Psy Beh 101D - Lecture 10 - Emotional Development.rtf
Psy Beh 101D - Lecture 10 - Emotional Development.rtf

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School
University of California - Irvine
Department
Psychology and Social Behavior
Course
PSY BEH 101D
Professor
Kara Thorsen
Semester
Winter

Description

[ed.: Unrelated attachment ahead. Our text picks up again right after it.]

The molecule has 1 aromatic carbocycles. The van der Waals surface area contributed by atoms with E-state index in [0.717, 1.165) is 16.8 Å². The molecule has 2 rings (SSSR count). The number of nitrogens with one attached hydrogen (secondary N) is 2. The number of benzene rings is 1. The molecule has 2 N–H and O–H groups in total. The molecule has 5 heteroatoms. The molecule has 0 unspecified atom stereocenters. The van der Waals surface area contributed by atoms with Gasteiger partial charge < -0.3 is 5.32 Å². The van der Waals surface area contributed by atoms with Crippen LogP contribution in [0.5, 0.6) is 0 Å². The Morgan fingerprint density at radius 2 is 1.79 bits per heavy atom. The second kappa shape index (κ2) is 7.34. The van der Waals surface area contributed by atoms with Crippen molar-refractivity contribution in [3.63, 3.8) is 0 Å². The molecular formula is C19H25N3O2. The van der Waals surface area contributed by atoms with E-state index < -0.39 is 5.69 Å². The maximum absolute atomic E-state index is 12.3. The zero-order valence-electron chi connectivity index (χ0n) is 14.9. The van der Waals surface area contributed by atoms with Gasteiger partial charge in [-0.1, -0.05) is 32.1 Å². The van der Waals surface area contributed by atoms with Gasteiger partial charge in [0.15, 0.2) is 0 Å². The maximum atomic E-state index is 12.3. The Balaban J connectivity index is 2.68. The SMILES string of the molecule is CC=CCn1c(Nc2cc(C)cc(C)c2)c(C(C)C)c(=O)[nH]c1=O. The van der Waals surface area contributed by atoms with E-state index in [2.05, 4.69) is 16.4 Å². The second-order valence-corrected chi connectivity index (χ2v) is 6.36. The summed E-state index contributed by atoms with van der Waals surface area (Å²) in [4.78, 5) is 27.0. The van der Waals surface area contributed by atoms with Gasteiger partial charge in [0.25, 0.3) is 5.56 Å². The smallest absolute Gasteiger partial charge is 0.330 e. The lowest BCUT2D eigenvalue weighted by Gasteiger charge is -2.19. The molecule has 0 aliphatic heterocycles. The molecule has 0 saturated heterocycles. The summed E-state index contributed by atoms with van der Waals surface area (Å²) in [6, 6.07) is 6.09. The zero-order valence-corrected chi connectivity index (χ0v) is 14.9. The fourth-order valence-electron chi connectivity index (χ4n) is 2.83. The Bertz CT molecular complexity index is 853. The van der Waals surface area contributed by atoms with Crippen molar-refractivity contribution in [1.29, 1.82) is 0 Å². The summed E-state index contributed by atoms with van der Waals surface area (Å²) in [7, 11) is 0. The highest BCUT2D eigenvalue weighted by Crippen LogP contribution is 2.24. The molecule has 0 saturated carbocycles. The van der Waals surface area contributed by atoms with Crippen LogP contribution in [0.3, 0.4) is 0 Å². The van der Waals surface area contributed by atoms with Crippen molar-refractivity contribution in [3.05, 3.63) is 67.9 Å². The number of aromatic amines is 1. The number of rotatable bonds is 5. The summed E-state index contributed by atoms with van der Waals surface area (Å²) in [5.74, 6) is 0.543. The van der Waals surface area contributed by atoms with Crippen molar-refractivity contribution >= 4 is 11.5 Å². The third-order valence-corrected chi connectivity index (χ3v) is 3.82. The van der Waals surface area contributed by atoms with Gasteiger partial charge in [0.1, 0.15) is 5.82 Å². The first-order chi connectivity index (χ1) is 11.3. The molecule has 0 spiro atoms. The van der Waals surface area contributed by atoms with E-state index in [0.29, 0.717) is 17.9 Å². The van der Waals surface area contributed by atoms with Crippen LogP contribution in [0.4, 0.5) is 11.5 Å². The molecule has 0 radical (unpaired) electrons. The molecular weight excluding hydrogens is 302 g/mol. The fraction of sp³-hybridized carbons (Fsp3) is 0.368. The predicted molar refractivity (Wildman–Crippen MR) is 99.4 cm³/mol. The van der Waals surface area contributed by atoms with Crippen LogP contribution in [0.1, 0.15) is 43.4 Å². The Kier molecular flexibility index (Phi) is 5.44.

Emotional Development Life Span Developmental Psychology February 22 , 2012 Emotional Development  Emotions  Development of Emotion  Attachment and Love WhatAre Emotions?  Afeeling, or affect, comprised of biological, cognitive and behavioral components o Biological component (physiological arousal)  Nervous system involved (when feel emotion there is a physiological change)  Universal emotions (across cultures; blind child smiling) biological basis o Cognitive component (conscious experience)  Appraisals of physical state  Goal achievement or failure o Behavioral component (expression)  Cultures dictate emotional expression (smiling in the West)  Influences display of behavior (at a funeral don’t laugh) Purpose of emotions  To motivate: o What do you do if you suddenly feel afraid? o If you have a really fun, nice friend do you want to see him/her more often?  To communicate: o Child looks to caregiver to know if it’s okay to do something o Tells us if AND how we should approach Emotional Regulation  Effectively managing arousal to adapt and reach a goal o Ability to inhibit, or minimize, the intensity and duration of emotional reactions o Soothing behaviors modulate emotion reduction in stress hormones and improved functioning Developmental trends in emotion regulation  External versus internal resources o From infancy onward, less reliance on caregiver to sooth and more reliance on self (infants-suck on thumb)  Cognitive Strategies o See event in a positive light; shift attention o Improves with age  Self-regulation of arousal o With age, children are better at modulating their emotional arousal (e.g., controlling angry outbursts)  Situations and Relations o Selecting and managing situations and relationships in way that minimize negative affect o Improves across adulthood  Coping with stress o With age, we become better at dealing with stress—we have many more coping strategies Development of Emotion  Early emotions o Surprise, joy, anger, sadness, fear, and disgust o Present in humans and other animals o Appear in first six months of life How do infants communicate their emotions?  Crying o Basic cry, anger cry, pain cry o Parents best at distinguishing one cry from the other  Smiling o Reflexive smile:  Does not occur in response to external stimuli  Appears during first month after birth o Social smile:  Occurs in response to external stimuli  Can occur as early as 4-6 weeks in response to caregiver’s voice Fear  First appears about 6 mos.; peaks at 18 mos.  StrangerAnxiety: infant’s fear and wariness of strangers; intense between 9 and 12 mos. o Affected by social context, stranger’s characteristics  Social referencing: Reading emotional cues in others to determine how to act in a particular situation  Separation protest: crying when caregiver leaves; peaks about 15 months of age  Separation Protest in Four Cultures Early Childhood  Self-Conscious Emotions o Pride, shame, embarrassment, and guilt o First appear about age 18 months o Requires self-awareness o Acquire and use society’s standards and rules Middle and Late Childhood  Marked improvements o Improved emotional understanding  More self-generating (e.g., pride on getting anAon a test) o Improved ability to suppress negative emotional reactions  Being bullied - implications o Better able to redirect feelings  Can use thought distraction o Better at understanding what leads to an emotion o Develop capacity for empathy Adolescence  Time of emotional turmoil but not constantly  Emotional changes instantly occur with little provocation o Girls more vulnerable to depression o Adolescent moodiness is normal o Hormonal changes and environmental experiences involved in changing emotions o Self-Reported Extremes of Emotions byAdolescents and their Parents Adulthood  Adapt more effectively when emotionally intelligent  Developmental changes in emotion continue through adult years  Older adults have more positive emotions, report better control of emotions Socioemotional Selectivity Theory  Older adults become more selective about their social networks. o Place a high value on emotional satisfaction and maximize positive emotional experiences. o Spend more time with familiar individuals providing rewarding relationships o Seek more emotion-related goals than knowledge-related goals  Model of Socio-emotional Selectivity  Perception of time linked to place in the life cycle  Goals shift as a function of this time perspective  When time is perceived as expansive, knowledge-focused goals take precedence o Sometimes at cost of well-being o As time becomes limited, people choose goals that preserve affective well-being o Older adults structure environment to enhance well-being What happens when you “shift” time on people?  When time perspective is “shortened” younger adults look similar to older adults  When it is “lengthened,” older adults look similar to younger adults AttachmentAcross the Lifespan Attachment  Attachment — close emotional bond to a caregiver  Foundation for attachment based on… o Social orientation o Social understanding o Motor development o Cognitive development Theories of Attachment  Freud: infants attach to person or object providing oral satisfaction o Harlow’s study with monkeys proved otherwise  Erikson: first year of life is key time for attachment development o Sense of trust or mistrust sets later expectations  Bowlby: stresses importance of attachment in fir
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